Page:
2006 Lotus Elise
2006 Lotus Elise. Photo: Lotus. Click image to enlarge

By Laurance Yap

British cars have always been cool. But owning them hasn’t necessarily been the same.

Traditionally, Jag convertibles have acquired a reputation as the cars to be seen in if you’re the sort of louche, elegantly-dressed playboy out for a night on the tiles; Rolls-Royce automobiles have always been the epitome of old-money elegance and presence; and Bentleys have always combined beautifully-crafted interiors with massive power and performance.

Such charm often came with a lot of compromises, though. Small production numbers, expensive labour, and a lack of investment often meant British cars fell behind as automotive technology advanced. Bentley’s iconic 6.75-litre engine and transmission could trace their origins back to the 1950s; so could the V8 used in the last generation of Land Rovers such as the Discovery and previous Range Rover.

And when the Brits did apply modern technology to their cars, it was often with humorously disastrous results. Lucas – or “the prince of darkness” if you ask a frustrated enthusiast – gained a reputation for unreliable electronics whose reputation still lingers today, despite the fact that they’re now a supplier to car companies all over the world. A former employer of mine had a Jaguar XJS that burned to the ground with an electrical fire; I’ve seen old Range Rovers whose malfunctioning air suspensions jacked up opposite corners of the truck.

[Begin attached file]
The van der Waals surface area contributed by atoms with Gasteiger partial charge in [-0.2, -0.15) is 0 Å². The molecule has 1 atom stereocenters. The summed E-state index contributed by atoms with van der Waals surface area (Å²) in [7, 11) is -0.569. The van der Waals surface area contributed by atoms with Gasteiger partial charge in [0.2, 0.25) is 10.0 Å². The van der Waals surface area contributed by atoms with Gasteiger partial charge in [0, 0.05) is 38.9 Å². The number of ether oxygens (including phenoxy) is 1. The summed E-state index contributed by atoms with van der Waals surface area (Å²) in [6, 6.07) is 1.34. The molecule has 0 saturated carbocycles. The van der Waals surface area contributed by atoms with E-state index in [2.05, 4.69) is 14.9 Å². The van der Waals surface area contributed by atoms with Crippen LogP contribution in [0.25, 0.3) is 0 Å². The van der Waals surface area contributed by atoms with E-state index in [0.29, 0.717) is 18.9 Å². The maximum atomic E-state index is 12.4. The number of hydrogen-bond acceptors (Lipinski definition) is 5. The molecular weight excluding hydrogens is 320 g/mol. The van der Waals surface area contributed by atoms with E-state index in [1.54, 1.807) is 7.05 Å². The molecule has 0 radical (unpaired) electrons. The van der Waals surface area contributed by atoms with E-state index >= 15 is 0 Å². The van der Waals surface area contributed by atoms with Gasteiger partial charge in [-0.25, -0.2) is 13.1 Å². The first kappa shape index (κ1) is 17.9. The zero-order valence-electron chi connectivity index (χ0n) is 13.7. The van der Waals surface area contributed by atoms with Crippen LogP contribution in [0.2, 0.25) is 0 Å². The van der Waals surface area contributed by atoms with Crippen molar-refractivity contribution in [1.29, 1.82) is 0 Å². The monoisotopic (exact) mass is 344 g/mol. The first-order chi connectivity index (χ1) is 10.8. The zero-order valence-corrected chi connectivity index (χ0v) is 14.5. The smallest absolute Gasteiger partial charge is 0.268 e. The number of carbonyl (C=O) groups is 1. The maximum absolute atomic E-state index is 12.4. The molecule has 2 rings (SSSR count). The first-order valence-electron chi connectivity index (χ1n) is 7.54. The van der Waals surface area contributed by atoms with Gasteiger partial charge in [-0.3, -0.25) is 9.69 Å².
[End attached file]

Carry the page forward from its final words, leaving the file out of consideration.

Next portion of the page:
It’s all changing, though. British cars are cool again – and they no longer need to make excuses for themselves. Nowadays, you get all the character you ever wanted, along with solid quality, cutting-edge technology and vastly improved reliability.

2006 Jaguar XJ sedan
2006 Jaguar XJ Sedan. Photo: Jaguar. Click image to enlarge

Take, for example the new Jaguar XJ sedans. While their exteriors may still be very traditionally styled – exuding all of the charm of their forebears – they are actually very advanced. Sleek curves clothe an interior that is vastly more spacious and ergonomically sound, and it’s packed with useful gadgets like a touch-screen navigation system. Instead of using steel, an XJ’s body is made entirely of aluminum. It costs a bit more to make, but it’s lighter than steel and rust-free. Thanks to its use of aluminum, the XJ is one of the few big luxury cars of recent memory that got faster from generation to generation without the addition of a new, more powerful engine.

2006 Jaguar XK Victory Edition
2006 Jaguar XK Victory Edition. Photo: Jaguar. Click image to enlarge

Indeed, the new Jaguar XK coupe and convertible, both of which are now also made out of aluminum, are so much lighter than their predecessors that the base, non-supercharged versions now on sale are almost as fast as the old supercharged XKRs. Their lightness not only contributes to better performance from the 4.2-litre V8; it also means that the new XKs have much-improved ride and handling. The convertible version of the XK in particular feels like a much more solid piece thanks to the application of advanced technology in its construction.